Hungary Magazine

What can feminism look like in Hungary? Meet NEM!, the women for each other movement

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Budapest, Hungary –If you’re a Budapest local, NEM! may already be familiar to you from the stickers and menstrual product donation boxes in the toilets of your favourite bars and community spaces, but the movement’s campaigns extend to the online sphere and the streets of Budapest too. 

In the lead-up to “I Only Asked For One Thing!”, a Feminist Festival held at Auróra between 12-18 December, Lazy Women asked NEM! A few questions about feminism in Hungary, reactions to their campaigns, and their involvement in the festival. 

Could you briefly introduce NEM! to those unfamiliar with your work? How did it all start, and why?

The Women For Each Other Movement was founded in the summer of 2018 by a wide circle of friends. We started to self-organise because we were fed up with constantly having to deal with various forms of patriarchal oppression in our immediate environment and in our own lives. The organisation was born out of the realisation that we share a common experience, and the belief that we can empower each other and others to challenge oppression.

What feminist issues should be given more emphasis in Hungary?

In Hungary, there currently isn’t a big scene for the left-wing feminism critical of the capitalist patriarchal system that NEM! represents. In our campaigns and the issues we address, we try to highlight the inequalities and contradictions arising from global capitalism, especially the exploitation of women. 

As our convictions are rooted in the criticism of the system, we believe that to understand the situation of women, we need to look at the roots of oppression and the mechanisms that force women into certain social positions. The exploitation and oppression of women is a fundamental part of the functioning of capitalist patriarchy. It is therefore important not only to look for solutions to remedy the symptoms of the system but to criticise the system itself as well.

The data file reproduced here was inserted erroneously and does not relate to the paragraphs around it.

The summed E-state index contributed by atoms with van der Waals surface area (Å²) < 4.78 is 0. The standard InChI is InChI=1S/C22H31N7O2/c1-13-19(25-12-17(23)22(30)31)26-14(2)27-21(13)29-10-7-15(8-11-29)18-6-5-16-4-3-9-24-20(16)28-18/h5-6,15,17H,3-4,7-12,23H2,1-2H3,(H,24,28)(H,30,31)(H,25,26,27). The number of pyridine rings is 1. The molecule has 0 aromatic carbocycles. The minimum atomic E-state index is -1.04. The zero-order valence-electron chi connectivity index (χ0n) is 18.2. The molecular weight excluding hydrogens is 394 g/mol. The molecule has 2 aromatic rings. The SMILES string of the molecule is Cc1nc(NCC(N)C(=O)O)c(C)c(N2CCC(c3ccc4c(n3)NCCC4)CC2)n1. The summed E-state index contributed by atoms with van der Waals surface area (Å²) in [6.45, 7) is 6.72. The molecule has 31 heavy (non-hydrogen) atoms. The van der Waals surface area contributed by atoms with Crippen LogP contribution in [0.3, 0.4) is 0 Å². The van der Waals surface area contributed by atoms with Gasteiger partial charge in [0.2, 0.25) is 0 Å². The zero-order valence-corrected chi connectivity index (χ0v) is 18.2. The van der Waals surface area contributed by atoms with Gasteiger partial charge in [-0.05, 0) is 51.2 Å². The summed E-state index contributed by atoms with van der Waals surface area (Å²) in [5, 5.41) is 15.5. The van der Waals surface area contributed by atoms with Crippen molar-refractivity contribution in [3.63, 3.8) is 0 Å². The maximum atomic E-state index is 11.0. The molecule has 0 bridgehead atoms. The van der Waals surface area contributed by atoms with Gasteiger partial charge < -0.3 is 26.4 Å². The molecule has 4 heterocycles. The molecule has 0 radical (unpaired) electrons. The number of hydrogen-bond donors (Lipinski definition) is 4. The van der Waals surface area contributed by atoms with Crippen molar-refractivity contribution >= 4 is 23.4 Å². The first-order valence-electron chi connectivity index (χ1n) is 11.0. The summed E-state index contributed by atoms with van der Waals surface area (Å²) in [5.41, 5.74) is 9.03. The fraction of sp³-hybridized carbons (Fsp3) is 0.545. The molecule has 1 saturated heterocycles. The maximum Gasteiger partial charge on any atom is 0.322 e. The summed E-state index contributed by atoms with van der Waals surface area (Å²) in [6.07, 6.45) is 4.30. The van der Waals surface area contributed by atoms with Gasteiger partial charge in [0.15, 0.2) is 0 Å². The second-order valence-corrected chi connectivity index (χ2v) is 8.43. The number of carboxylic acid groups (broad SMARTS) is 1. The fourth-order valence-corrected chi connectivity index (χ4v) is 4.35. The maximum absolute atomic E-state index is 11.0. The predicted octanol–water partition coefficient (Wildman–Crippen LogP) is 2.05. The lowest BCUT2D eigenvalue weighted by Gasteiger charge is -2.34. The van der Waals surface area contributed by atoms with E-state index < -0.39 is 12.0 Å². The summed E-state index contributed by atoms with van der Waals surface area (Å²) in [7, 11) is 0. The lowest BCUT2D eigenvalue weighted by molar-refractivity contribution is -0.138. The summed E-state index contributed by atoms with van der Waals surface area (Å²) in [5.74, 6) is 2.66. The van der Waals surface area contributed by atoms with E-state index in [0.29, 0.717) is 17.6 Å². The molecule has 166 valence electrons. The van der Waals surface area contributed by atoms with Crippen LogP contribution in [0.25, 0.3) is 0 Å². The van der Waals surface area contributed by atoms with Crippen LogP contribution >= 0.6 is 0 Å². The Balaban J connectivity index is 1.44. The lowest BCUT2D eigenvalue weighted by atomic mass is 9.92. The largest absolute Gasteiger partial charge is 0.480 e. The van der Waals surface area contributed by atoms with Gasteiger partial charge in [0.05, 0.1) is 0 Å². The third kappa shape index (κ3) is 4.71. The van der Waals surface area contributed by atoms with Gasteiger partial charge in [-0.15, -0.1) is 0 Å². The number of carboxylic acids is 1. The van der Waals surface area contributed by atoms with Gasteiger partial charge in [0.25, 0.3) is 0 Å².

How does NEM! address these issues?

When the organisation was founded, we ran several projects at the same time: we organised feminist reading circles, made zines and raised awareness about menstrual poverty. Later, we started to work on different issues and problems through campaigns. This way, we can better use our resources, as everyone in NEM! is involved on a voluntary basis as an activist. Our first campaign was a feminist criticism of porn, entitled “Porn is not sex, porn is violence”, where we drew attention to the fact that although porn consumption is widely normalised, the porn industry is not only incredibly exploitative but also has terrible effects on its consumers. You can read more about this in our series of articles (in Hungarian).

Our next campaign, Make it visible!, focuses on reproductive and domestic work, drawing attention to the fact that these jobs are much more often done by women, are often unpaid or underpaid, without which it would be impossible for the capitalist system to survive. We launched the campaign with public action.

We are currently working on a follow-up to this campaign on the issue of paid reproductive and care work. The devaluation of these jobs under the current system is also clearly visible through the current teacher protests. It is the very professions and workers that the system treats as unimportant that are the ones who are in fact the foundations of our society. We can also recommend our series of articles on this topic (in Hungarian).

You can watch the public action launching the campaign here.

What difficulties have you encountered during the campaigns so far?

We have received the most backlash for our campaign criticising porn. Unfortunately, the normalisation of porn has led many people to interpret watching it as a “natural” part of their sexuality, and when we criticise porn as a phenomenon and an industry, they perceive it as a personal attack. It is essential to separate the two in order to develop a genuine discourse on the subject. It is also worth considering why the porn industry, which makes huge profits, can have such a powerful effect on individuals – by causing addiction, transforming sexual tendencies and habits, or normalising violence against women.

NEM! will also participate in the upcoming feminist festival in Auróra. What are you planning?

In line with the topic of our current campaign, we are preparing a workshop on reproductive work on Monday, but we will also have many other programs on offer. There will be a lecture in English on feminist movements in Hungary, a discussion on porn criticism, a joint panel discussion on women’s political mobilisation in cooperation with the Szikra Movement, and a discussion on bell hooks and her theories in cooperation with TEK. We hope to see you there!

You can find the full program of workshops and ‘non-conferences’ that NEM! and other organisations are hosting during the Feminist Festival here, and more information about the festival and its events here.

The festival is organised by: Auróra Közösségi Ház, Lazy Women, Marom Egyesület, NEM! – Nők egymásért mozgalom, Polémia Intézet, Szájensz Szeánsz, Szikra Mozgalom and sponsored by: Heinrich Böll Stiftung

This article was written by Johanna Ács and first published by Lazy Women, a Kafkadesk partner.

Coordinated by Ábel Bede, Kafkadesk's Budapest office is made up of a growing team of freelance journalists, editors and fact-checkers passionate about Hungarian affairs and dedicated to bringing you all the latest news, events and insights from Hungary.